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Version: 4.3

Laravel package: advanced usage

Be advised! This documentation will be removed in a future release. For current and up-to-date Laravel extension specific documentation, please see the Github repository.

The Laravel package comes with a number of features to ease the integration of GraphQLite in Laravel.

Support for Laravel validation rules#

The GraphQLite Laravel package comes with a special @Validate annotation to use Laravel validation rules in your input types.

use TheCodingMachine\GraphQLite\Laravel\Annotations\Validate;
class MyController{    #[Mutation]    public function createUser(            #[Validate("email|unique:users")]            string $email,            #[Validate("gte:8")]            string $password        ): User    {        // ...    }}

You can use the @Validate annotation in any query / mutation / field / factory / decorator.

If a validation fails to pass, the message will be printed in the "errors" section and you will get a HTTP 400 status code:

{    "errors": [        {            "message": "The email must be a valid email address.",            "extensions": {                "argument": "email",                "category": "Validate"            }        },        {            "message": "The password must be greater than or equal 8 characters.",            "extensions": {                "argument": "password",                "category": "Validate"            }        }    ]}

You can use any validation rule described in the Laravel documentation

Support for pagination#

In your query, if you explicitly return an object that extends the Illuminate\Pagination\LengthAwarePaginator class, the query result will be wrapped in a "paginator" type.

class MyController{    /**     * @return Product[]     */    #[Query]    public function products(): Illuminate\Pagination\LengthAwarePaginator    {        return Product::paginate(15);    }}

Notice that:

  • the method return type MUST BE Illuminate\Pagination\LengthAwarePaginator or a class extending Illuminate\Pagination\LengthAwarePaginator
  • you MUST add a @return statement to help GraphQLite find the type of the list

Once this is done, you can get plenty of useful information about this page:

products {    items {      # The items for the selected page        id        name    }    totalCount   # The total count of items.    lastPage     # Get the page number of the last available page.    firstItem    # Get the "index" of the first item being paginated.    lastItem     # Get the "index" of the last item being paginated.    hasMorePages # Determine if there are more items in the data source.    perPage      # Get the number of items shown per page.    hasPages     # Determine if there are enough items to split into multiple pages.    currentPage  # Determine the current page being paginated.    isEmpty      # Determine if the list of items is empty or not.    isNotEmpty   # Determine if the list of items is not empty.}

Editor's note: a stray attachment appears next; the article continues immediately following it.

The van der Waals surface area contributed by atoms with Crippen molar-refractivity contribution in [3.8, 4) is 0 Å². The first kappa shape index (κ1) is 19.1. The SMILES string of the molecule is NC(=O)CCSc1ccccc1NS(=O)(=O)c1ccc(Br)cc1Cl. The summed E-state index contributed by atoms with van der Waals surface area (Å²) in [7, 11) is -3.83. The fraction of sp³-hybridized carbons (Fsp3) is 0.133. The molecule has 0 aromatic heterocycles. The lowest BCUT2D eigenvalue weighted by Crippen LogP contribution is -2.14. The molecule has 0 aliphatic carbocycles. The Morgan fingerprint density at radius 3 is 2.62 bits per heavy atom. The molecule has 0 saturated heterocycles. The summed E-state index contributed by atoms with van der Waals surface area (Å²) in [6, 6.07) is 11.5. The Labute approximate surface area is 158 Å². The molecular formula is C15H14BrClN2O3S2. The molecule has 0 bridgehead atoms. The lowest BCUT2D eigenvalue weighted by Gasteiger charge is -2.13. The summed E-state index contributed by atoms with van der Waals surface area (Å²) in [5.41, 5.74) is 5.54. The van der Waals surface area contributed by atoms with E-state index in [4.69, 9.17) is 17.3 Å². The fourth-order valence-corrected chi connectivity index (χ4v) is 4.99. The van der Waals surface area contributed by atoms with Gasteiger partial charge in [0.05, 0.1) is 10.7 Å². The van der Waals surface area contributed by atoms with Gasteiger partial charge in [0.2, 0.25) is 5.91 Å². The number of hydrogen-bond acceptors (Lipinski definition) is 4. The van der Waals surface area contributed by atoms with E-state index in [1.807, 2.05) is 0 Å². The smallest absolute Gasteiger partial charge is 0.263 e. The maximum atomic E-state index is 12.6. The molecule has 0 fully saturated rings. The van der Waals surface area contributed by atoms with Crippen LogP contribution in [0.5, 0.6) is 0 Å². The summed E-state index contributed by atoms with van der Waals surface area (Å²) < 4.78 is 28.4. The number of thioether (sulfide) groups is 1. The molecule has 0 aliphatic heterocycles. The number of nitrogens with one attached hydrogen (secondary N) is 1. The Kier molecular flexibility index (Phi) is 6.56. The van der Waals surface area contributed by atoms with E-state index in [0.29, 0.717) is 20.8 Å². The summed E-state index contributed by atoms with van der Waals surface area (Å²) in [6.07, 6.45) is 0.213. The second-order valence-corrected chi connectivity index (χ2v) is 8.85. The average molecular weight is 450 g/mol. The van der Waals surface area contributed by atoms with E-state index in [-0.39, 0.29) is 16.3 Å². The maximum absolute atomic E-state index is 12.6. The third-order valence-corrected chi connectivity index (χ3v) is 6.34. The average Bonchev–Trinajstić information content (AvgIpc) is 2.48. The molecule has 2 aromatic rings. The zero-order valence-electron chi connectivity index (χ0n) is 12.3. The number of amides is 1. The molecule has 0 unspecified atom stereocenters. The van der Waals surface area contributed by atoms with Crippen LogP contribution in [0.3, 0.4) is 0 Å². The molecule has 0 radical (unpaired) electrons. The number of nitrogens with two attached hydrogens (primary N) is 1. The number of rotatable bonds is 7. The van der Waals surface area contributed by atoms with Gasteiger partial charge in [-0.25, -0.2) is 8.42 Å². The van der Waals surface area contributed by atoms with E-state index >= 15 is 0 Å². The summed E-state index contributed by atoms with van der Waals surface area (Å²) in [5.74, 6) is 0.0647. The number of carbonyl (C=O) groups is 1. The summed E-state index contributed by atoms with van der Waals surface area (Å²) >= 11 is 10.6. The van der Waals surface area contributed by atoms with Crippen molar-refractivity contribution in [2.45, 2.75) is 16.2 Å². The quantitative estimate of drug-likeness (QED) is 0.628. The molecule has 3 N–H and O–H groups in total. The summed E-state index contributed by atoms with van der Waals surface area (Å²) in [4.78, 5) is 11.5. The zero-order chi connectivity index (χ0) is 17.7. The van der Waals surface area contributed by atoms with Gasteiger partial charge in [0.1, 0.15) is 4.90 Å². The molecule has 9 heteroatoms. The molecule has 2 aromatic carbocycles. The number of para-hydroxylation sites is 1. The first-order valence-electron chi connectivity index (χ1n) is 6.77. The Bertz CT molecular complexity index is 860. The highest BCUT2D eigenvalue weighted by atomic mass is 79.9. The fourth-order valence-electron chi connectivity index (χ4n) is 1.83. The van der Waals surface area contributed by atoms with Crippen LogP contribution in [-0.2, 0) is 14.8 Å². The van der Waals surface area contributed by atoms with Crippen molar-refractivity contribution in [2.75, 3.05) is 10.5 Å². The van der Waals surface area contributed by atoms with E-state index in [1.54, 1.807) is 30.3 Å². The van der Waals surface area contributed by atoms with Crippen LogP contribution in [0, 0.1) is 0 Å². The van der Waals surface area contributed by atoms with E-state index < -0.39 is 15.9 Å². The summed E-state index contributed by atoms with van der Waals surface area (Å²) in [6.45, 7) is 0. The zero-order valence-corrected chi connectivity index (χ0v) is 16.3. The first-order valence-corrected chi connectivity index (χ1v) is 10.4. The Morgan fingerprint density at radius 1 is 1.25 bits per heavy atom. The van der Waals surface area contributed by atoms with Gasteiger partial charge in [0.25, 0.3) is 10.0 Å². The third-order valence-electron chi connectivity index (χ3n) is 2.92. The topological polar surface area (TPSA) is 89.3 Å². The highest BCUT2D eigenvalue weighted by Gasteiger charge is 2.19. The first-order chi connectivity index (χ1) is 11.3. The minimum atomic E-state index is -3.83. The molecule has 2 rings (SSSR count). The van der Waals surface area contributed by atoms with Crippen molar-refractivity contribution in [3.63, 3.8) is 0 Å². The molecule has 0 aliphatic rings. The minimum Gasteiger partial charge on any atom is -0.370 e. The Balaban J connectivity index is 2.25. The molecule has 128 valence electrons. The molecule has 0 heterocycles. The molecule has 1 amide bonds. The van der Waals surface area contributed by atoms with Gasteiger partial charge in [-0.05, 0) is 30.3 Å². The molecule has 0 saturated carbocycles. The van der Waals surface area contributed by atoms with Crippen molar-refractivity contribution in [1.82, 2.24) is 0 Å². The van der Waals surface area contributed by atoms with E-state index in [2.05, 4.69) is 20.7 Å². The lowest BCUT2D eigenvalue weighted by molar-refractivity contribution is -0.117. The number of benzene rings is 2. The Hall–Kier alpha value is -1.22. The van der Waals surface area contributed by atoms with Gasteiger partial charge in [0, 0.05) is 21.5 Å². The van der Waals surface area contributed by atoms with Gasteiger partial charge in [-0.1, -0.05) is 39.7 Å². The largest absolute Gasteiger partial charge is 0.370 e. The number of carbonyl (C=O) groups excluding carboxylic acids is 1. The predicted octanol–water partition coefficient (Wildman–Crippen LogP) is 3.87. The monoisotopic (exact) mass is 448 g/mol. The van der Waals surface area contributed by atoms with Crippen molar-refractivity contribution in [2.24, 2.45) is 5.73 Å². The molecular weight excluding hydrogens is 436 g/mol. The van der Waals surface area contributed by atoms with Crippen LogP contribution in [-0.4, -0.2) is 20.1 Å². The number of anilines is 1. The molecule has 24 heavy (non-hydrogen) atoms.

Be sure to type hint on the class (Illuminate\Pagination\LengthAwarePaginator) and not on the interface (Illuminate\Contracts\Pagination\LengthAwarePaginator). The interface itself is not iterable (it does not extend Traversable) and therefore, GraphQLite will refuse to iterate over it.

Simple paginator#

Note: if you are using simplePaginate instead of paginate, you can type hint on the Illuminate\Pagination\Paginator class.

class MyController{    /**     * @return Product[]     */    #[Query]    public function products(): Illuminate\Pagination\Paginator    {        return Product::simplePaginate(15);    }}

The behaviour will be exactly the same except you will be missing the totalCount and lastPage fields.

Using GraphQLite with Eloquent efficiently#

In GraphQLite, you are supposed to put a @Field annotation on each getter.

Eloquent uses PHP magic properties to expose your database records. Because Eloquent relies on magic properties, it is quite rare for an Eloquent model to have proper getters and setters.

So we need to find a workaround. GraphQLite comes with a @MagicField annotation to help you working with magic properties.

#[Type]#[MagicField(name: "id", outputType: "ID!")]#[MagicField(name: "name", phpType: "string")]#[MagicField(name: "categories", phpType: "Category[]")]class Product extends Model{}

Please note that since the properties are "magic", they don't have a type. Therefore, you need to pass either the "outputType" attribute with the GraphQL type matching the property, or the "phpType" attribute with the PHP type matching the property.

Pitfalls to avoid with Eloquent#

When designing relationships in Eloquent, you write a method to expose that relationship this way:

class User extends Model{    /**     * Get the phone record associated with the user.     */    public function phone()    {        return $this->hasOne('App\Phone');    }}

It would be tempting to put a @Field annotation on the phone() method, but this will not work. Indeed, the phone() method does not return a App\Phone object. It is the phone magic property that returns it.

In short:

This does not work:
class User extends Model{    /**    * @Field    */    public function phone()    {        return $this->hasOne('App\Phone');    }}
This works:
/** * @MagicField(name="phone", phpType="App\\Phone") */class User extends Model{    public function phone()    {        return $this->hasOne('App\Phone');    }}